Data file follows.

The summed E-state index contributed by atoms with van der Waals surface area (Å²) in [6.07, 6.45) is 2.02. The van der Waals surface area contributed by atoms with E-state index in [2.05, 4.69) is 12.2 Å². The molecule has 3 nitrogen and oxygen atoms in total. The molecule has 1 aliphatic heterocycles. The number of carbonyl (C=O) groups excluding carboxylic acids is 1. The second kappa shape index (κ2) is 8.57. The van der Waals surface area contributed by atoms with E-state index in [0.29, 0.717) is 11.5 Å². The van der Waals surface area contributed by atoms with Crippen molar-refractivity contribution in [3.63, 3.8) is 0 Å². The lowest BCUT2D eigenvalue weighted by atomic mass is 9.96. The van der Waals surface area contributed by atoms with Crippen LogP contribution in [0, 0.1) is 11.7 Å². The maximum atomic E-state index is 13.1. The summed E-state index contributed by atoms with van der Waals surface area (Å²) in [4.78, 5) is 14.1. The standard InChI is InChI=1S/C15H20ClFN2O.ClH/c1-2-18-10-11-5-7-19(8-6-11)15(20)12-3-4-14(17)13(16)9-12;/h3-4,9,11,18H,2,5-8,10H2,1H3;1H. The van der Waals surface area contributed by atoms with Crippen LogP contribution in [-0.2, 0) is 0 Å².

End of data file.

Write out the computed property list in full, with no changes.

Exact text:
The summed E-state index contributed by atoms with van der Waals surface area (Å²) in [6.07, 6.45) is 2.02. The van der Waals surface area contributed by atoms with E-state index in [2.05, 4.69) is 12.2 Å². The molecule has 3 nitrogen and oxygen atoms in total. The molecule has 1 aliphatic heterocycles. The number of carbonyl (C=O) groups excluding carboxylic acids is 1. The second kappa shape index (κ2) is 8.57. The van der Waals surface area contributed by atoms with E-state index in [0.29, 0.717) is 11.5 Å². The van der Waals surface area contributed by atoms with Crippen molar-refractivity contribution in [3.63, 3.8) is 0 Å². The lowest BCUT2D eigenvalue weighted by atomic mass is 9.96. The van der Waals surface area contributed by atoms with Crippen LogP contribution in [0, 0.1) is 11.7 Å². The maximum atomic E-state index is 13.1. The summed E-state index contributed by atoms with van der Waals surface area (Å²) in [4.78, 5) is 14.1. The standard InChI is InChI=1S/C15H20ClFN2O.ClH/c1-2-18-10-11-5-7-19(8-6-11)15(20)12-3-4-14(17)13(16)9-12;/h3-4,9,11,18H,2,5-8,10H2,1H3;1H. The van der Waals surface area contributed by atoms with Crippen LogP contribution in [-0.2, 0) is 0 Å².